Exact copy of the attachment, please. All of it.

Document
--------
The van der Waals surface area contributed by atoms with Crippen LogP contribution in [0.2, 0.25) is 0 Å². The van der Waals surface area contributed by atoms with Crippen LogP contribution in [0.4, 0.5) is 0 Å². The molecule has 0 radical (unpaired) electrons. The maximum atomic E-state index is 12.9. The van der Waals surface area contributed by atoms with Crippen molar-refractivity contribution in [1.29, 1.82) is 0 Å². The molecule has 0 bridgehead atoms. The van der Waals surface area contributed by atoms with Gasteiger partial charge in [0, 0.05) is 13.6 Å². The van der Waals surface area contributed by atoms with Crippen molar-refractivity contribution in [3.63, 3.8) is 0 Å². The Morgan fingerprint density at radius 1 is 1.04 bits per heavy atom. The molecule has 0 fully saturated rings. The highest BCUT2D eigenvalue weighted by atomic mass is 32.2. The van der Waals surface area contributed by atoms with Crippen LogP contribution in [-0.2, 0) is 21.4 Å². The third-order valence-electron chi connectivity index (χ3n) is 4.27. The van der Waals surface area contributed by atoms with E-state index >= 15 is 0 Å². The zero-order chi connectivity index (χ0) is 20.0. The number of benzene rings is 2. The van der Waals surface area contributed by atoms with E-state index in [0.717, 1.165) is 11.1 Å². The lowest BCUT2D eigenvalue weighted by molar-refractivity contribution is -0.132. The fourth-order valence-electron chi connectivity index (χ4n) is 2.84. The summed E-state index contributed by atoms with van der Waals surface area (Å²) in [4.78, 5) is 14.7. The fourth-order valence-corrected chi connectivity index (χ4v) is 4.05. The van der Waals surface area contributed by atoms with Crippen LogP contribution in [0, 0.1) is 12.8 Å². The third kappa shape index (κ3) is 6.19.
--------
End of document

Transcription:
The van der Waals surface area contributed by atoms with Crippen LogP contribution in [0.2, 0.25) is 0 Å². The van der Waals surface area contributed by atoms with Crippen LogP contribution in [0.4, 0.5) is 0 Å². The molecule has 0 radical (unpaired) electrons. The maximum atomic E-state index is 12.9. The van der Waals surface area contributed by atoms with Crippen molar-refractivity contribution in [1.29, 1.82) is 0 Å². The molecule has 0 bridgehead atoms. The van der Waals surface area contributed by atoms with Gasteiger partial charge in [0, 0.05) is 13.6 Å². The van der Waals surface area contributed by atoms with Crippen molar-refractivity contribution in [3.63, 3.8) is 0 Å². The Morgan fingerprint density at radius 1 is 1.04 bits per heavy atom. The molecule has 0 fully saturated rings. The highest BCUT2D eigenvalue weighted by atomic mass is 32.2. The van der Waals surface area contributed by atoms with Crippen LogP contribution in [-0.2, 0) is 21.4 Å². The third-order valence-electron chi connectivity index (χ3n) is 4.27. The van der Waals surface area contributed by atoms with E-state index >= 15 is 0 Å². The zero-order chi connectivity index (χ0) is 20.0. The number of benzene rings is 2. The van der Waals surface area contributed by atoms with E-state index in [0.717, 1.165) is 11.1 Å². The lowest BCUT2D eigenvalue weighted by molar-refractivity contribution is -0.132. The fourth-order valence-electron chi connectivity index (χ4n) is 2.84. The summed E-state index contributed by atoms with van der Waals surface area (Å²) in [4.78, 5) is 14.7. The fourth-order valence-corrected chi connectivity index (χ4v) is 4.05. The van der Waals surface area contributed by atoms with Crippen LogP contribution in [0, 0.1) is 12.8 Å². The third kappa shape index (κ3) is 6.19.